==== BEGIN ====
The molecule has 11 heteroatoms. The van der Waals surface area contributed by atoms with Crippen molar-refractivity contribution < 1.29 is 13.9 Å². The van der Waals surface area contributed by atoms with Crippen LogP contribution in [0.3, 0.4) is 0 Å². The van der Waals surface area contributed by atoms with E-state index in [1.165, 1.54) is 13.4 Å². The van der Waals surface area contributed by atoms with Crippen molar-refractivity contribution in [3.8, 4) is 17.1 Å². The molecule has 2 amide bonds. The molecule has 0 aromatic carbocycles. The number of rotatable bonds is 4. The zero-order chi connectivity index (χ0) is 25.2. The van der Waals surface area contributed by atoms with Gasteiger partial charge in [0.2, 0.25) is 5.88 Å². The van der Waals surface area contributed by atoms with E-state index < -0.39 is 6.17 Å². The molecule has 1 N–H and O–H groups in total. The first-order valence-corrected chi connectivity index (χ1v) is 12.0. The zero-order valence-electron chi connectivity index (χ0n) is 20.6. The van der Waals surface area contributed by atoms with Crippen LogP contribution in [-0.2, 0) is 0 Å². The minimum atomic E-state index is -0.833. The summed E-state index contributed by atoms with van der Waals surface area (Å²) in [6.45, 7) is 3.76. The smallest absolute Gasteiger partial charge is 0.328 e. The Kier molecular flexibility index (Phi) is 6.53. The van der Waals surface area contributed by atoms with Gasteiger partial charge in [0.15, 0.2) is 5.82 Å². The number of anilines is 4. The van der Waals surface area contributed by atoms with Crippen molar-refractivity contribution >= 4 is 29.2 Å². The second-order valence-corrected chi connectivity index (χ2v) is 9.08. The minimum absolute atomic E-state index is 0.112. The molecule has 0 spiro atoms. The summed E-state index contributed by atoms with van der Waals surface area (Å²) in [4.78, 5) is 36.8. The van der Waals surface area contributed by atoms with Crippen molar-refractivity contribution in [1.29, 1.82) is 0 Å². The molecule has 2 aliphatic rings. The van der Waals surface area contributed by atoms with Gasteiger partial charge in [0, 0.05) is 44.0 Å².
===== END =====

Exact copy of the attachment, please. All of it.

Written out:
The molecule has 11 heteroatoms. The van der Waals surface area contributed by atoms with Crippen molar-refractivity contribution < 1.29 is 13.9 Å². The van der Waals surface area contributed by atoms with Crippen LogP contribution in [0.3, 0.4) is 0 Å². The van der Waals surface area contributed by atoms with E-state index in [1.165, 1.54) is 13.4 Å². The van der Waals surface area contributed by atoms with Crippen molar-refractivity contribution in [3.8, 4) is 17.1 Å². The molecule has 2 amide bonds. The molecule has 0 aromatic carbocycles. The number of rotatable bonds is 4. The zero-order chi connectivity index (χ0) is 25.2. The van der Waals surface area contributed by atoms with Gasteiger partial charge in [0.2, 0.25) is 5.88 Å². The van der Waals surface area contributed by atoms with E-state index < -0.39 is 6.17 Å². The molecule has 1 N–H and O–H groups in total. The first-order valence-corrected chi connectivity index (χ1v) is 12.0. The zero-order valence-electron chi connectivity index (χ0n) is 20.6. The van der Waals surface area contributed by atoms with Crippen LogP contribution in [-0.2, 0) is 0 Å². The minimum atomic E-state index is -0.833. The summed E-state index contributed by atoms with van der Waals surface area (Å²) in [6.45, 7) is 3.76. The smallest absolute Gasteiger partial charge is 0.328 e. The Kier molecular flexibility index (Phi) is 6.53. The van der Waals surface area contributed by atoms with Gasteiger partial charge in [0.15, 0.2) is 5.82 Å². The number of anilines is 4. The van der Waals surface area contributed by atoms with Crippen molar-refractivity contribution >= 4 is 29.2 Å². The second-order valence-corrected chi connectivity index (χ2v) is 9.08. The minimum absolute atomic E-state index is 0.112. The molecule has 0 spiro atoms. The summed E-state index contributed by atoms with van der Waals surface area (Å²) in [4.78, 5) is 36.8. The van der Waals surface area contributed by atoms with Crippen molar-refractivity contribution in [1.29, 1.82) is 0 Å². The molecule has 2 aliphatic rings. The van der Waals surface area contributed by atoms with Gasteiger partial charge in [0, 0.05) is 44.0 Å².